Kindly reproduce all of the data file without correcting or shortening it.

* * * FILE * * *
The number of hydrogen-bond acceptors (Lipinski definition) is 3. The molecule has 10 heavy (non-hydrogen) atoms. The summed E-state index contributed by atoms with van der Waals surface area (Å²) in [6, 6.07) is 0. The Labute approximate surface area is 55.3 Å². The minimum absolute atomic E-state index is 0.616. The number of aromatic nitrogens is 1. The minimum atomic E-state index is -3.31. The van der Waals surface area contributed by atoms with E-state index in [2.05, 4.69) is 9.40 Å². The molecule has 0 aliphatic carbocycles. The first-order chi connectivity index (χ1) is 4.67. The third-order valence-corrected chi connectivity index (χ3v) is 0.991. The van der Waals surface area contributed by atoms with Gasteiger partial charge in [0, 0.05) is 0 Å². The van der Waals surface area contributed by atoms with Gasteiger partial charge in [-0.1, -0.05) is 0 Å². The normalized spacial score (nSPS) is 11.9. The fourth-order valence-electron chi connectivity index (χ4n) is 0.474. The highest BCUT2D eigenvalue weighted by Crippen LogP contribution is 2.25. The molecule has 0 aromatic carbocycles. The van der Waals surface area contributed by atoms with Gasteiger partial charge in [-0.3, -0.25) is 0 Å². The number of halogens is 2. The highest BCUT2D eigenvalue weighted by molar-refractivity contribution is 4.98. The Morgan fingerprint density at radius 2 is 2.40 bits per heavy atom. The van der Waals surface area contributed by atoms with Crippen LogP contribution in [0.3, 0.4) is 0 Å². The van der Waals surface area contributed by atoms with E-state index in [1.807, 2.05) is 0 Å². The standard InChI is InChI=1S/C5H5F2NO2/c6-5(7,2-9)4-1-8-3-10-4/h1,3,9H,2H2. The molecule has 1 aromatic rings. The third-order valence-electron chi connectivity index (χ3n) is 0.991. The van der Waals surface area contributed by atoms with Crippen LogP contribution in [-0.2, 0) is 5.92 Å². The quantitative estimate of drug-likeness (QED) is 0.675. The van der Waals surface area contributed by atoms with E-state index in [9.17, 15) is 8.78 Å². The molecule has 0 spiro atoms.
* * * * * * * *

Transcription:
The number of hydrogen-bond acceptors (Lipinski definition) is 3. The molecule has 10 heavy (non-hydrogen) atoms. The summed E-state index contributed by atoms with van der Waals surface area (Å²) in [6, 6.07) is 0. The Labute approximate surface area is 55.3 Å². The minimum absolute atomic E-state index is 0.616. The number of aromatic nitrogens is 1. The minimum atomic E-state index is -3.31. The van der Waals surface area contributed by atoms with E-state index in [2.05, 4.69) is 9.40 Å². The molecule has 0 aliphatic carbocycles. The first-order chi connectivity index (χ1) is 4.67. The third-order valence-corrected chi connectivity index (χ3v) is 0.991. The van der Waals surface area contributed by atoms with Gasteiger partial charge in [0, 0.05) is 0 Å². The van der Waals surface area contributed by atoms with Gasteiger partial charge in [-0.1, -0.05) is 0 Å². The normalized spacial score (nSPS) is 11.9. The fourth-order valence-electron chi connectivity index (χ4n) is 0.474. The highest BCUT2D eigenvalue weighted by Crippen LogP contribution is 2.25. The molecule has 0 aromatic carbocycles. The van der Waals surface area contributed by atoms with Gasteiger partial charge in [-0.3, -0.25) is 0 Å². The number of halogens is 2. The highest BCUT2D eigenvalue weighted by molar-refractivity contribution is 4.98. The Morgan fingerprint density at radius 2 is 2.40 bits per heavy atom. The van der Waals surface area contributed by atoms with Crippen LogP contribution in [0.3, 0.4) is 0 Å². The van der Waals surface area contributed by atoms with E-state index in [1.807, 2.05) is 0 Å². The standard InChI is InChI=1S/C5H5F2NO2/c6-5(7,2-9)4-1-8-3-10-4/h1,3,9H,2H2. The molecule has 1 aromatic rings. The third-order valence-electron chi connectivity index (χ3n) is 0.991. The van der Waals surface area contributed by atoms with Crippen LogP contribution in [-0.2, 0) is 5.92 Å². The quantitative estimate of drug-likeness (QED) is 0.675. The van der Waals surface area contributed by atoms with E-state index in [9.17, 15) is 8.78 Å². The molecule has 0 spiro atoms.